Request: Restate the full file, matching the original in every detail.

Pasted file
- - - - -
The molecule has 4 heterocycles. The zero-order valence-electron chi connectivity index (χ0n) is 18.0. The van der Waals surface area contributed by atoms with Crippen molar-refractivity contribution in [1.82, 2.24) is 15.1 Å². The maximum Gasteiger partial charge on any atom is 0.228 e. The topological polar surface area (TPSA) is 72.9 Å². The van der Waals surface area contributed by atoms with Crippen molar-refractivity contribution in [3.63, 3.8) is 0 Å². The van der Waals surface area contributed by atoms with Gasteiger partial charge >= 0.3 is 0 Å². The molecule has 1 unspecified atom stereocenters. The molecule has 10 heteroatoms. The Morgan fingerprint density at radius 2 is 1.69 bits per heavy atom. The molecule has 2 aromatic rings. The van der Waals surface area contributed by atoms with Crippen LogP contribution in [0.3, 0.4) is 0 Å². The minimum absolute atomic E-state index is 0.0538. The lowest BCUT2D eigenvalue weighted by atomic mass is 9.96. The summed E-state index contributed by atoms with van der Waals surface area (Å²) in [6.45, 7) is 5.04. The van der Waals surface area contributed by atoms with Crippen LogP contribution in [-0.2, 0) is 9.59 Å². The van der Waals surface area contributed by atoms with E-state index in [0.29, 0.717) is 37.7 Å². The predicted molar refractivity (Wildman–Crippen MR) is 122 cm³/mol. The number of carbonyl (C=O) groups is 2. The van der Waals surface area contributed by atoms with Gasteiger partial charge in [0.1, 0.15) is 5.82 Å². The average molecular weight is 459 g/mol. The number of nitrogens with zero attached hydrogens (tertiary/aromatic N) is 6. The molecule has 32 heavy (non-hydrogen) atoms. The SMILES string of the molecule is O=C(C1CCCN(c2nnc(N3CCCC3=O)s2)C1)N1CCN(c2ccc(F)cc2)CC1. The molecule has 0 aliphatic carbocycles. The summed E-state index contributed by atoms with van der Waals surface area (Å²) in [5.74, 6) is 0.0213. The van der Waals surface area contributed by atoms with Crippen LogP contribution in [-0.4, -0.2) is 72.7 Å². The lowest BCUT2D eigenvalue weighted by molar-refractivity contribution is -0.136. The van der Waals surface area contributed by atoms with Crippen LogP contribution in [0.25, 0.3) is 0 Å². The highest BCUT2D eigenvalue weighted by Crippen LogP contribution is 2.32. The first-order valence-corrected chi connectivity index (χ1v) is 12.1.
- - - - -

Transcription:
The molecule has 4 heterocycles. The zero-order valence-electron chi connectivity index (χ0n) is 18.0. The van der Waals surface area contributed by atoms with Crippen molar-refractivity contribution in [1.82, 2.24) is 15.1 Å². The maximum Gasteiger partial charge on any atom is 0.228 e. The topological polar surface area (TPSA) is 72.9 Å². The van der Waals surface area contributed by atoms with Crippen molar-refractivity contribution in [3.63, 3.8) is 0 Å². The van der Waals surface area contributed by atoms with Gasteiger partial charge >= 0.3 is 0 Å². The molecule has 1 unspecified atom stereocenters. The molecule has 10 heteroatoms. The Morgan fingerprint density at radius 2 is 1.69 bits per heavy atom. The molecule has 2 aromatic rings. The van der Waals surface area contributed by atoms with Crippen LogP contribution in [0.3, 0.4) is 0 Å². The minimum absolute atomic E-state index is 0.0538. The lowest BCUT2D eigenvalue weighted by atomic mass is 9.96. The summed E-state index contributed by atoms with van der Waals surface area (Å²) in [6.45, 7) is 5.04. The van der Waals surface area contributed by atoms with Crippen LogP contribution in [-0.2, 0) is 9.59 Å². The van der Waals surface area contributed by atoms with E-state index in [0.29, 0.717) is 37.7 Å². The predicted molar refractivity (Wildman–Crippen MR) is 122 cm³/mol. The number of carbonyl (C=O) groups is 2. The van der Waals surface area contributed by atoms with Gasteiger partial charge in [0.1, 0.15) is 5.82 Å². The average molecular weight is 459 g/mol. The number of nitrogens with zero attached hydrogens (tertiary/aromatic N) is 6. The molecule has 32 heavy (non-hydrogen) atoms. The SMILES string of the molecule is O=C(C1CCCN(c2nnc(N3CCCC3=O)s2)C1)N1CCN(c2ccc(F)cc2)CC1. The molecule has 0 aliphatic carbocycles. The summed E-state index contributed by atoms with van der Waals surface area (Å²) in [5.74, 6) is 0.0213. The van der Waals surface area contributed by atoms with Crippen LogP contribution in [-0.4, -0.2) is 72.7 Å². The lowest BCUT2D eigenvalue weighted by molar-refractivity contribution is -0.136. The van der Waals surface area contributed by atoms with Crippen LogP contribution in [0.25, 0.3) is 0 Å². The highest BCUT2D eigenvalue weighted by Crippen LogP contribution is 2.32. The first-order valence-corrected chi connectivity index (χ1v) is 12.1.